New Brighton Beach ratings
Quality on a good day: 2.4
Consistency of Surf: 2.2
Difficulty Level: 2.8
Wind and Kite Surfing: 3.0
Crowds: 2.6

See all 18 ratings

Based on 8 votes. Vote


Surf Report Feed

New Brighton Beach Swell Statistics, November: All Swell – Any Wind

The graph describes the range of swells directed at New Brighton Beach through a typical November. It is based on 1907 NWW3 model predictions since 2006 (values every 3 hours). The wave model does not forecast wind and surf right at the coast so we have chosen the best grid node based on what we know about New Brighton Beach, and at New Brighton Beach the best grid node is 23 km away (14 miles).

The rose diagram illustrates the distribution of swell sizes and swell direction, while the graph at the bottom shows the same thing but without direction information. Five colours illustrate increasing wave sizes. Blue shows the smallest swells, less that 0.5m (1.5 feet) high. These happened only 47% of the time. Green and yellow represent increasing swell sizes and red represents the highest swells, greater than >3m (>10ft). In either graph, the area of any colour is proportional to how frequently that size swell happens.

The diagram suggests that the dominant swell direction, shown by the biggest spokes, was E, whereas the the dominant wind blows from the NNE. Because the wave model grid is offshore, sometimes a strong offshore wind blows largest waves away from New Brighton Beach and away from the coast. We lump these in with the no surf category of the bar chart. To simplify things we don't show these in the rose diagram. Because wind determines whether or not waves are good for surfing at New Brighton Beach, you can load a different image that shows only the swells that were predicted to coincide with glassy or offshore wind conditions. Over an average November, swells large enough to cause clean enough to surf waves at New Brighton Beach run for about 7% of the time.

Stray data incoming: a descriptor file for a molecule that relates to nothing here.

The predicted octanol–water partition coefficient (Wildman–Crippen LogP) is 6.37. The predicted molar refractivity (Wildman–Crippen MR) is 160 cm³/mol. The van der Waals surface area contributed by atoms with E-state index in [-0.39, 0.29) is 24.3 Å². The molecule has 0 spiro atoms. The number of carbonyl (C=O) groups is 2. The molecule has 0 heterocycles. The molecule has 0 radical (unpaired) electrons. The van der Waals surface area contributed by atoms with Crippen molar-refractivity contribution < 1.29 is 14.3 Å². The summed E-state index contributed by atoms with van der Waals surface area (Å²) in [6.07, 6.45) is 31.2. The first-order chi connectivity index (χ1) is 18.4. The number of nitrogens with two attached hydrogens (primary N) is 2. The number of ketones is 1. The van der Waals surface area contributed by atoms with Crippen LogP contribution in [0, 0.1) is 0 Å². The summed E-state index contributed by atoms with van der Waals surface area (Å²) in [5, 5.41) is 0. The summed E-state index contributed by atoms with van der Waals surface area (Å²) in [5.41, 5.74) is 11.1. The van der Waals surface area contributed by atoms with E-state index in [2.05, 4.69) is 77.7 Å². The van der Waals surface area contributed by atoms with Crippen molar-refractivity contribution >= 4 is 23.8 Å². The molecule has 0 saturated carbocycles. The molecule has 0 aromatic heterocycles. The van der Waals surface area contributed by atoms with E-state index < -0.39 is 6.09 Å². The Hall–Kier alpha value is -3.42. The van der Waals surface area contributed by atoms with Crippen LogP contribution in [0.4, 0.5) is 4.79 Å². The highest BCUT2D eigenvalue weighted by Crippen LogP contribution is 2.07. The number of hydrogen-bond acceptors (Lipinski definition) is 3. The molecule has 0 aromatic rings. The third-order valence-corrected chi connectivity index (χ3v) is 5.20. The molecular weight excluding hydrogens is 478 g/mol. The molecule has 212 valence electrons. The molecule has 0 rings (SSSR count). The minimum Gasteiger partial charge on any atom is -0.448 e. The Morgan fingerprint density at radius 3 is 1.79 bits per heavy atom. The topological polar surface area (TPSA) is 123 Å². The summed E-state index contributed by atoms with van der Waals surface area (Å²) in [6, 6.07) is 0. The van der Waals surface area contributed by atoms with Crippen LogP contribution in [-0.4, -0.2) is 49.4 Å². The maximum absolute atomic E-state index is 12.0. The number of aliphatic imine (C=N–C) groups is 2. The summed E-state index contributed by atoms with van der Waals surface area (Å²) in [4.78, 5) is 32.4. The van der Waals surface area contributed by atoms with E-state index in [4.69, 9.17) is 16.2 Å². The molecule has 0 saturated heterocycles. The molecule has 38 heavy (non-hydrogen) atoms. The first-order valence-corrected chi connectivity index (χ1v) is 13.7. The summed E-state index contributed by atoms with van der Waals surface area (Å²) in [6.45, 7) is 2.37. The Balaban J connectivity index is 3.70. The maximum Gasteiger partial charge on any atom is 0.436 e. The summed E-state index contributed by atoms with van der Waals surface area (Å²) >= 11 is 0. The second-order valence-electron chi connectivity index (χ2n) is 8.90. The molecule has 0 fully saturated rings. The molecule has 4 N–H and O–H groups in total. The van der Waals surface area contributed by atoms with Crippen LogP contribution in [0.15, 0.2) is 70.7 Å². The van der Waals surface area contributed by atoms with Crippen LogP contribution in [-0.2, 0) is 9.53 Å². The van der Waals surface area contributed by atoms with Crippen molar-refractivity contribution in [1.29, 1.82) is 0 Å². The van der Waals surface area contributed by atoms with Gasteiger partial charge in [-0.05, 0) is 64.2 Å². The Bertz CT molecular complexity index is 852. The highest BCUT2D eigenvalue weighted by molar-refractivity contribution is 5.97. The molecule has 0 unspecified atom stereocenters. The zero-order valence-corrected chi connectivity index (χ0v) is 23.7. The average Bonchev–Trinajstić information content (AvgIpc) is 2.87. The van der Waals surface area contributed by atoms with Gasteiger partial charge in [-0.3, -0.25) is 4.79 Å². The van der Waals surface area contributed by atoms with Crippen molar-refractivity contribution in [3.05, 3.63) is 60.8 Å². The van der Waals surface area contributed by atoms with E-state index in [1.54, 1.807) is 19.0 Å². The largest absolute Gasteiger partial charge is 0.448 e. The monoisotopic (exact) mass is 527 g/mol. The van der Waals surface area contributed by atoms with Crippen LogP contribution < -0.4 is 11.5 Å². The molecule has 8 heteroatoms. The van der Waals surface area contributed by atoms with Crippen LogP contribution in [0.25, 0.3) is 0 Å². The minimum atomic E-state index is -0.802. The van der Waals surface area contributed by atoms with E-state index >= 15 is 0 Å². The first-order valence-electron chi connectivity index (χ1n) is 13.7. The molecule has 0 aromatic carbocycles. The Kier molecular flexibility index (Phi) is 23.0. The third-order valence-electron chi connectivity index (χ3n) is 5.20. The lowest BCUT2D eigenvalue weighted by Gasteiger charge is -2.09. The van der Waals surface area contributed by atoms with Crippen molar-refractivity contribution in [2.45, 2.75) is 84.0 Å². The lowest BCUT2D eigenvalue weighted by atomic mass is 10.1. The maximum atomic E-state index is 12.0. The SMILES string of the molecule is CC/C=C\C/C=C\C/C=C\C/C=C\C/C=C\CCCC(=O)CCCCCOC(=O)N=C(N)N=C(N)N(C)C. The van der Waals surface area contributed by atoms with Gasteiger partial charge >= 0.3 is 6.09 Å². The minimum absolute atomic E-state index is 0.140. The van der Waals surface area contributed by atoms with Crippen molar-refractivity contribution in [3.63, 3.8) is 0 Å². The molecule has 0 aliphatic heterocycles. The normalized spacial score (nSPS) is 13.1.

IMPORTANT: Beta version feature! Swell heights are open water values from NWW3. There is no attempt to model near-shore effects. Coastal wave heights will generally be less, especially if the break does not have unobstructed exposure to the open ocean.

 

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